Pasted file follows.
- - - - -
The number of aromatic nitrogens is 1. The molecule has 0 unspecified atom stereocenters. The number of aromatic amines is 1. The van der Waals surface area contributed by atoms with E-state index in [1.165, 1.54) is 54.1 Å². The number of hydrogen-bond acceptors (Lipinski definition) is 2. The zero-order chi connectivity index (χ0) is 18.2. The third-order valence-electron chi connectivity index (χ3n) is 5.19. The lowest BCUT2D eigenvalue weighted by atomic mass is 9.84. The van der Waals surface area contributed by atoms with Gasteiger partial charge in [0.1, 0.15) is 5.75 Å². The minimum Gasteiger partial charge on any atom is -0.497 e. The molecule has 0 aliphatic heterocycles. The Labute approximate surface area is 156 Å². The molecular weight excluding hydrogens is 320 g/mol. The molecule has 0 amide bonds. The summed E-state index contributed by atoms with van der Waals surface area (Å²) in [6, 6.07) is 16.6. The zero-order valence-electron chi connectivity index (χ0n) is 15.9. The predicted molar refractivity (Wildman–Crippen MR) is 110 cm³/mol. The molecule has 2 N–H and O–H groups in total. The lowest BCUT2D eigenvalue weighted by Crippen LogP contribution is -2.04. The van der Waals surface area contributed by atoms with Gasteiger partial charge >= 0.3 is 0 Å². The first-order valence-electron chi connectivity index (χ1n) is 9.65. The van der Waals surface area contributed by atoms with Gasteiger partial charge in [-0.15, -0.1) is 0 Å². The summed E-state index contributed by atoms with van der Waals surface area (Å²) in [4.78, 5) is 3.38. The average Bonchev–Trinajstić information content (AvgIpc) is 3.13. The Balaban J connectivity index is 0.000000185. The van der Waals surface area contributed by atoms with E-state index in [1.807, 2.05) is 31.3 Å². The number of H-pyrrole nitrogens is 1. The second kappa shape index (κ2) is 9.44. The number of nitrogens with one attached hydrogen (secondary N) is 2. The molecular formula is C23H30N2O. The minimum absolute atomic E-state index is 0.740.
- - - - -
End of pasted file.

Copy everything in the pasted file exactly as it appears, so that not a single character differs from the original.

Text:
The number of aromatic nitrogens is 1. The molecule has 0 unspecified atom stereocenters. The number of aromatic amines is 1. The van der Waals surface area contributed by atoms with E-state index in [1.165, 1.54) is 54.1 Å². The number of hydrogen-bond acceptors (Lipinski definition) is 2. The zero-order chi connectivity index (χ0) is 18.2. The third-order valence-electron chi connectivity index (χ3n) is 5.19. The lowest BCUT2D eigenvalue weighted by atomic mass is 9.84. The van der Waals surface area contributed by atoms with Gasteiger partial charge in [0.1, 0.15) is 5.75 Å². The minimum Gasteiger partial charge on any atom is -0.497 e. The molecule has 0 aliphatic heterocycles. The Labute approximate surface area is 156 Å². The molecular weight excluding hydrogens is 320 g/mol. The molecule has 0 amide bonds. The summed E-state index contributed by atoms with van der Waals surface area (Å²) in [6, 6.07) is 16.6. The zero-order valence-electron chi connectivity index (χ0n) is 15.9. The predicted molar refractivity (Wildman–Crippen MR) is 110 cm³/mol. The molecule has 2 N–H and O–H groups in total. The lowest BCUT2D eigenvalue weighted by Crippen LogP contribution is -2.04. The van der Waals surface area contributed by atoms with Gasteiger partial charge >= 0.3 is 0 Å². The first-order valence-electron chi connectivity index (χ1n) is 9.65. The van der Waals surface area contributed by atoms with Gasteiger partial charge in [-0.15, -0.1) is 0 Å². The summed E-state index contributed by atoms with van der Waals surface area (Å²) in [4.78, 5) is 3.38. The average Bonchev–Trinajstić information content (AvgIpc) is 3.13. The Balaban J connectivity index is 0.000000185. The van der Waals surface area contributed by atoms with E-state index in [1.807, 2.05) is 31.3 Å². The number of H-pyrrole nitrogens is 1. The second kappa shape index (κ2) is 9.44. The number of nitrogens with one attached hydrogen (secondary N) is 2. The molecular formula is C23H30N2O. The minimum absolute atomic E-state index is 0.740.